The paradox of control is the false sense of security generated by distance. Leading remotely can unintentionally exploit silos and isolation through which control is exacerbated. While the tendency of leading remotely may be to squeeze harder or push further, the opposite desired impact may be realised.Contrary to intuitive reasoning, leading remotely is an opportunity for leaders to relinquish control and delegate authority. Letting go and allowing reporting managers and teams to take responsibility and ownership of processes and outcomes can have far more developmental upside than the downsides of remote control.
Trust: Too little attention on building a common purpose and too much emphasis on unnecessary control can galvanise a culture that breeds discontent, disengagement and mistrust. Trust is the cultural fabric on which meaning, symbols and relationships of expectation are reliably assessed, beliefs formulated, decisions made, and actions taken. Cultivating a high-trust culture is not only an essential element of remote working arrangements, but a core capability of high-performing organisations.
When employees trust an organisation’s culture, they work harder, stay longer and feel safe ‘failing bigger’. When employees trust leaders, they expect to be given the autonomy to optimise their potential and leverage what they know and do best. Conversely, when culture is trust-challenged, independence is limited, common purpose unravels into chaos, and control mechanisms are inserted into previously ‘open’ spaces.
While there is significant research denoting a relationship between trust and profits⁴, other researchers have found a direct correlation between trust and leader⁵. Given the raised threshold of trust required in new working arrangements, leading remotely has a higher probability of return when high trust is deliberate and actively maintained. Similarly, when trust is thoughtless and left unchecked, the probability of low trust return increases - along with the likelihood of disengagement and exit.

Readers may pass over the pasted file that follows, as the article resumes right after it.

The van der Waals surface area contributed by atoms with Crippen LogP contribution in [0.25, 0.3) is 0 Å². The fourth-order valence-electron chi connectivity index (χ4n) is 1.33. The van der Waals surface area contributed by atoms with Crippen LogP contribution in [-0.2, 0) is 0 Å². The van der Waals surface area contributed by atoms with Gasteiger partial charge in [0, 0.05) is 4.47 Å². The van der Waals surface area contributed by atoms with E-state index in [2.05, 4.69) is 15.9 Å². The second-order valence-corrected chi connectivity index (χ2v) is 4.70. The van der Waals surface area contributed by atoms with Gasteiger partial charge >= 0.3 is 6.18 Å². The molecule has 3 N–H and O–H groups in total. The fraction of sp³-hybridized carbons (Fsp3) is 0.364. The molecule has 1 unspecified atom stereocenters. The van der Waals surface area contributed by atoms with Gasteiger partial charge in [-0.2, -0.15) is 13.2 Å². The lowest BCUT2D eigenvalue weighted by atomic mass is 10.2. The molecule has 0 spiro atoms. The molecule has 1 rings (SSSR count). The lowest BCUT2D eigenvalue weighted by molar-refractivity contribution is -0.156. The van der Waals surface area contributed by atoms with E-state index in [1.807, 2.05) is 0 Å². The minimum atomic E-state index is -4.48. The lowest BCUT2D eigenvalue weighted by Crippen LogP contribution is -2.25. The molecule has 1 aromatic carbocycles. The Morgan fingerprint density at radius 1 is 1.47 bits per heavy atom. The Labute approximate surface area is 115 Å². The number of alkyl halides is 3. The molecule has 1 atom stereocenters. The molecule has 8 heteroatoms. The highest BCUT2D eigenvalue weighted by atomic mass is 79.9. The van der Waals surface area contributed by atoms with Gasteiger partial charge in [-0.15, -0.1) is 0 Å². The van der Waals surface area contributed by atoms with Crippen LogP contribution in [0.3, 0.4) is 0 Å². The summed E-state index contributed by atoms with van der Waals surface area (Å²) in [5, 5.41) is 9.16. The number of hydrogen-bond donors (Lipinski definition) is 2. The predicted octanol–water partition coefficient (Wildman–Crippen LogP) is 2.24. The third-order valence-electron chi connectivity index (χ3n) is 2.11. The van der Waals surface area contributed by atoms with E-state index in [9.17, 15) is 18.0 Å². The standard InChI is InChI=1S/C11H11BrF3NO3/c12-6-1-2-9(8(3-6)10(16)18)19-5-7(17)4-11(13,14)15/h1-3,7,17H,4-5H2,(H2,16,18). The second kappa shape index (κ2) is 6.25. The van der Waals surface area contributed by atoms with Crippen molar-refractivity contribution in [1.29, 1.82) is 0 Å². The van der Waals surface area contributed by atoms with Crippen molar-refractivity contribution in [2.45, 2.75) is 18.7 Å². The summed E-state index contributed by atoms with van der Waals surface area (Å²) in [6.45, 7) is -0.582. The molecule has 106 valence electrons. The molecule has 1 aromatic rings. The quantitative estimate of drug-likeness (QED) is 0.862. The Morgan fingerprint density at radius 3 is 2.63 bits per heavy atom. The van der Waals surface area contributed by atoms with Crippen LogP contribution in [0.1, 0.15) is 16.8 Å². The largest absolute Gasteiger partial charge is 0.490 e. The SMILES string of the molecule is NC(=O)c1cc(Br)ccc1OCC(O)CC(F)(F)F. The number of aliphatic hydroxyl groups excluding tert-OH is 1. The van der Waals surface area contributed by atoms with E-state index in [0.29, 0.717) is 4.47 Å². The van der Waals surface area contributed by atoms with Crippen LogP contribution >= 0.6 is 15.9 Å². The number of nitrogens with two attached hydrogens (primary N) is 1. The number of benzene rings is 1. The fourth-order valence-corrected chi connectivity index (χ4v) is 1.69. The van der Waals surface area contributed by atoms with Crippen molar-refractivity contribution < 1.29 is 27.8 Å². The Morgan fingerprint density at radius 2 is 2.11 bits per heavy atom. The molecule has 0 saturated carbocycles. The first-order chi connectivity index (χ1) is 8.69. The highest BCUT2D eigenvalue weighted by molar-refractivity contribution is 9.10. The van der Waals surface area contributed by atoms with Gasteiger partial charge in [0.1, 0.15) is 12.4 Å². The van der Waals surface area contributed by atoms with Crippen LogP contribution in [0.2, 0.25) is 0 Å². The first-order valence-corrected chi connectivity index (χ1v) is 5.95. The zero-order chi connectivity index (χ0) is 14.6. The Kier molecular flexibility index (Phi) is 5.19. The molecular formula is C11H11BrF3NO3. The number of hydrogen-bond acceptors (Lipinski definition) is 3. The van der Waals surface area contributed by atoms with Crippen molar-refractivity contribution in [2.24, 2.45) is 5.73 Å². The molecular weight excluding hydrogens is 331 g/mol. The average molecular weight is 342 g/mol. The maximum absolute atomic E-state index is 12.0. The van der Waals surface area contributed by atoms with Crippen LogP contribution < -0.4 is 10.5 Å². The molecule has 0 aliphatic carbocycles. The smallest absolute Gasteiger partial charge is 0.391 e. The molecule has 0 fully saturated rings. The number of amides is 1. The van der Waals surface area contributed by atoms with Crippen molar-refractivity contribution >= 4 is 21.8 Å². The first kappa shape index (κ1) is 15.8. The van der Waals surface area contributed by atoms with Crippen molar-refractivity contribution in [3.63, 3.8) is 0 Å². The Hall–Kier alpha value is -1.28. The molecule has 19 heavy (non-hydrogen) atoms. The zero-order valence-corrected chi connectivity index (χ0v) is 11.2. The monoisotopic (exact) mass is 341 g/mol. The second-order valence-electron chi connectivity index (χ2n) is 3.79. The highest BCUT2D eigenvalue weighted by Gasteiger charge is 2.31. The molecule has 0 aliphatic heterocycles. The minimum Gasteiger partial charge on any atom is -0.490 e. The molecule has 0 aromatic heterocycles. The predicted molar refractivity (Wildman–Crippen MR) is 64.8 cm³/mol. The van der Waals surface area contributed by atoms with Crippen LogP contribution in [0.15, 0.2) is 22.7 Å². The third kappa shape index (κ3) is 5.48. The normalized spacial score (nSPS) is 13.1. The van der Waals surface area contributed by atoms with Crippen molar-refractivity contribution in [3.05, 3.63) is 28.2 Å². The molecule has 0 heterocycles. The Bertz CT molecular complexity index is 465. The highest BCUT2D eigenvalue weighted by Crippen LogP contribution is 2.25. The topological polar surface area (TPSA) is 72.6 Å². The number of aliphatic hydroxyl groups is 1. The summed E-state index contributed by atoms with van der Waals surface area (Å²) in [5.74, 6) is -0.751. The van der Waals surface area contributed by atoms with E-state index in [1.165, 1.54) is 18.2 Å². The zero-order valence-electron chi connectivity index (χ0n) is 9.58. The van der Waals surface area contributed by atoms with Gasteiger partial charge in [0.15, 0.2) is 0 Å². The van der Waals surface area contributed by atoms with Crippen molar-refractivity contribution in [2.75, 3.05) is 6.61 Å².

Five tips for leading remotely
Leading remotely is more than repositioning face-to-face leadership practices and applying them in a virtual environment. Instead, leading remotely requires leaders to reimagine leadership, and the core capabilities and competencies specific to communicating purpose, giving up control, and cultivating trust.
Here are five tips to ensure success in leading remotely in our ‘new normal’.
1. Define and communicate purpose
Leading remotely requires a clearly defined and regularly communicated purpose that not only confirms understanding and buy-in, but provides a compelling platform on which to develop and align a common purpose.
2. Establish a set of princip les for working remotely
Co-designing a set of principles for working remotely with directly-reporting staff and teams aligns a common purpose and establishes agreed upon standards, assumptions and ways of working.
3. Let go
Step away and trust the commitment and engagement of a common purpose and ways of working principles to guide the proximity of leadership required, and the support necessary for others to perform well in their own work spaces.
4. Cultivate trust
Cultivate trust as a deliberate and active pursuit. Build and nurture a high trust culture in which employees workharder, stay longer and feel safe ‘failing bigger’.
5. Listen. Repeat. Question. Purpose
Coach by listening intently, repeat what you hear for clarity, and ask questions aligned with purpose to provide development in support of achieving goals and aspirations through experiential knowledge, perspective and guidance.
1 State of the American Workplace Report, Gallup, 2017. 2 Nearly a third of Australian workers have been ‘#WFH’, Roy Morgan, 29 June 2020. 3 Household Impacts of COVID-19 Survey, Australia Bureau of Statistics, 31 August 2020. 4 Roman, Sergio (2003), The Impact of Ethical Sales Behaviour on Customer Satisfaction, Trust and Loyalty to the Company: An Empirical Study in the Financial Services Industry, Journal of Marketing Management. 5 Covey, Stephen R. (2006), The Speed of Trust: The One Thing that Changes Everything, Simon and Schuster.
Dr Wesley Payne McClendon is Executive Director of the McClendon Research Group, a Distinguished Visiting Scholar at the Victoria Graduate Business School, and Independent Director and Chair of the Royal Australian Institute of Architects’ People & Culture Committee. He is the author of more than 30 articles, including “Seven habits of leaders in crisis”, and two books including Strategy, People and Performance.